MDOT weighs 2 options to fix Rouge River I-75 bridge

Tom Greenwood
The Detroit News

After years of complaints from drivers with chattered teeth and damaged cars, the Michigan Department of Transportation is scheduling extensive repairs to the battered Interstate 75 bridge over the Rouge River in southwest Detroit.

MDOT said Tuesday it’s considering two plans to replace the decking of the 8,627-foot-long bridge, which carries an average of 100,500 vehicles per day within sight of gasoline storage facilities and the massive Ford Rouge Plant. Work is expected to begin in the winter of 2017 and last two years.

Matthew J. Chynoweth, deputy Metro region engineer for MDOT, said it’s crucial that the decking be upgraded on the 48-year-old bridge, which carries 37 million vehicles a year. About 15 percent are trucks, he said.

“Where would those 37 million vehicles go if this bridge wasn’t here?” Chynoweth said at a news conference.

According to MDOT, the bridge piers — some of which are 100 feet tall — are considered to be in good condition because of regularly scheduled maintenance. But the span’s decking is rated as being in poor condition. Drivers have reported falling concrete and gaping potholes. In some spots, the damage has bored completely through the deck.

Chynoweth said the state has invested $65 million in repair and upkeep for the Rouge River Bridge since it opened in 1967. The span’s last routine inspection was seven months ago; a detailed substructure inspection was conducted last winter, he said.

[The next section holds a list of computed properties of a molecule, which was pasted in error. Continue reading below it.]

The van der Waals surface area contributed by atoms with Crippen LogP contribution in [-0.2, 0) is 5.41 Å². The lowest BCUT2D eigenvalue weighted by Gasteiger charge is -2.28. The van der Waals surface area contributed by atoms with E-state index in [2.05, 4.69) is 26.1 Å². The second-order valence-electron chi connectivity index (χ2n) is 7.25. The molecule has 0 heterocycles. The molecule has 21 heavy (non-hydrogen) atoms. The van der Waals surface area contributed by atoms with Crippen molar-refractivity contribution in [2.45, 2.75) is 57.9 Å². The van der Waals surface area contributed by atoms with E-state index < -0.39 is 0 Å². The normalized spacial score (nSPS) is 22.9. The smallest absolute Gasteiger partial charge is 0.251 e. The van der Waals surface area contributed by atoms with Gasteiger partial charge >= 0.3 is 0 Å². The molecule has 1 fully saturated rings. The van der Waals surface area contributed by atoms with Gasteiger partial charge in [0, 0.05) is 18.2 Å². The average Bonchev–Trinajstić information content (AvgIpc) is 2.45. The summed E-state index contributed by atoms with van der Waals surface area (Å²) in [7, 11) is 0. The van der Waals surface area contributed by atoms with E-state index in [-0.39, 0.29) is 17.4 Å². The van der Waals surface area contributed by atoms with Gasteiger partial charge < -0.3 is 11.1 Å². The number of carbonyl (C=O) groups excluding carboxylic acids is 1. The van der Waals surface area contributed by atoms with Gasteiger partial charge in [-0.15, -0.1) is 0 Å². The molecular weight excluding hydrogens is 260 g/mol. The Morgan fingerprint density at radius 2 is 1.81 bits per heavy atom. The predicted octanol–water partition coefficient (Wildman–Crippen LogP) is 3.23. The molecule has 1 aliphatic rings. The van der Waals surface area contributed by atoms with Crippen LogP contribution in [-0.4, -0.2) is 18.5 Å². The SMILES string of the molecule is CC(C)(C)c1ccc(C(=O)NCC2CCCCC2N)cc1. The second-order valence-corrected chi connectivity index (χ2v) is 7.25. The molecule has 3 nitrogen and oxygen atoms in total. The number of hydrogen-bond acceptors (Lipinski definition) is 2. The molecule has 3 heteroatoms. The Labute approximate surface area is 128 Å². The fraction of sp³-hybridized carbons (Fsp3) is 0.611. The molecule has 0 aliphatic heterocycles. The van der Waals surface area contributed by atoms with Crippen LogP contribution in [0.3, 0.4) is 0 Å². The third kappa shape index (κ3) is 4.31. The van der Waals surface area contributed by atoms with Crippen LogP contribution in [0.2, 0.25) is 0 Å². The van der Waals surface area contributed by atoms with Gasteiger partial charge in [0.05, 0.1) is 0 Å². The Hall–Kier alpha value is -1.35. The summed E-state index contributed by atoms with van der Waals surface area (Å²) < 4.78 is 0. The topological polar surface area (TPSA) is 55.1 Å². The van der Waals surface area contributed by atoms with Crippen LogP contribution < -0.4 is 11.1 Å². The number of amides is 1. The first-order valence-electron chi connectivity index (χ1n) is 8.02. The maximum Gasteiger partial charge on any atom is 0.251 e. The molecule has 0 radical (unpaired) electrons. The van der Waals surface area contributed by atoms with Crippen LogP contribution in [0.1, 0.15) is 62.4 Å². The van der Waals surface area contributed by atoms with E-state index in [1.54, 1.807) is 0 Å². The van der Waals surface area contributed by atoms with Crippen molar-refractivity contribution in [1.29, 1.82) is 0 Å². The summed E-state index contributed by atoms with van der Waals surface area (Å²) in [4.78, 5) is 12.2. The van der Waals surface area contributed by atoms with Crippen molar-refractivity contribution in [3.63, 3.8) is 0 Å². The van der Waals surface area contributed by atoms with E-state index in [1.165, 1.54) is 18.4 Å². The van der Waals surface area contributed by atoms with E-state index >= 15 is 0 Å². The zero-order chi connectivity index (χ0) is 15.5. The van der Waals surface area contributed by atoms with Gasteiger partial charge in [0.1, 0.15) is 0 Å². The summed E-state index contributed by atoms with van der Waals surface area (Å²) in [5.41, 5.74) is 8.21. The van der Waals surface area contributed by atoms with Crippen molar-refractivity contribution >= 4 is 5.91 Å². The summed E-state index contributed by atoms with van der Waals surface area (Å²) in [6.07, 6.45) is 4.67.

“The piers are in fair condition, but it comes at a price,” Chynoweth said. “We’ve been patching and repairing it as we go.”

All concrete elements on the bridge contain slag aggregate, which is less durable. It also has large areas of concrete breakup, random cracking and large spalling — where reinforcing bars corrode and split the concrete — with exposed steel reinforcement.

MDOT’s preferred plan, costing $80 million, is to replace the deck using conventional materials — reinforced concrete with epoxy-coated rebar.

Traffic would be handled either through the use of lane restrictions, crossovers or detours.

That plan, along with scheduled maintenance of the piers and substructure, is expected to extend the span’s life by 50 to 60 years.

The second option: Replace the deck with precast concrete reinforced with epoxy-coated rebar at a cost of about $119 million.

During the project, three lanes of traffic would be maintained in each direction, with workers replacing 50 to 100 sections of the deck at night when traffic is detoured.

Chynoweth said the second option likely would take up to four years to complete, and “we’re not comfortable with that.”

MDOT has not used precast deck panels on existing bridges before.

MDOT also has looked at the possibility of replacing the entire bridge, with initial construction costs estimated between $271 million and $315 million. The cost of demolishing and replacing the bridge could grow because of environmental issues, including impacts to the community and to area railroads.

Requirements from the U.S. Coast Guard about the length and height of a new span also could increase the cost of replacement.

MDOT officials are concerned that funding for an entirely new bridge would not be obtained within the remaining service life of the current bridge deck.

“We believe we can keep the piers in good condition for the additional 50 to 60 years the new deck would provide to us,” Chynoweth said. “Then we would consider replacing the entire bridge.”

The bridge’s condition has long vexed motorists traveling through Detroit or commuting to the city.

In November, MDOT closed one lane in each direction for two weeks for repairs following two yawning potholes near Schaefer.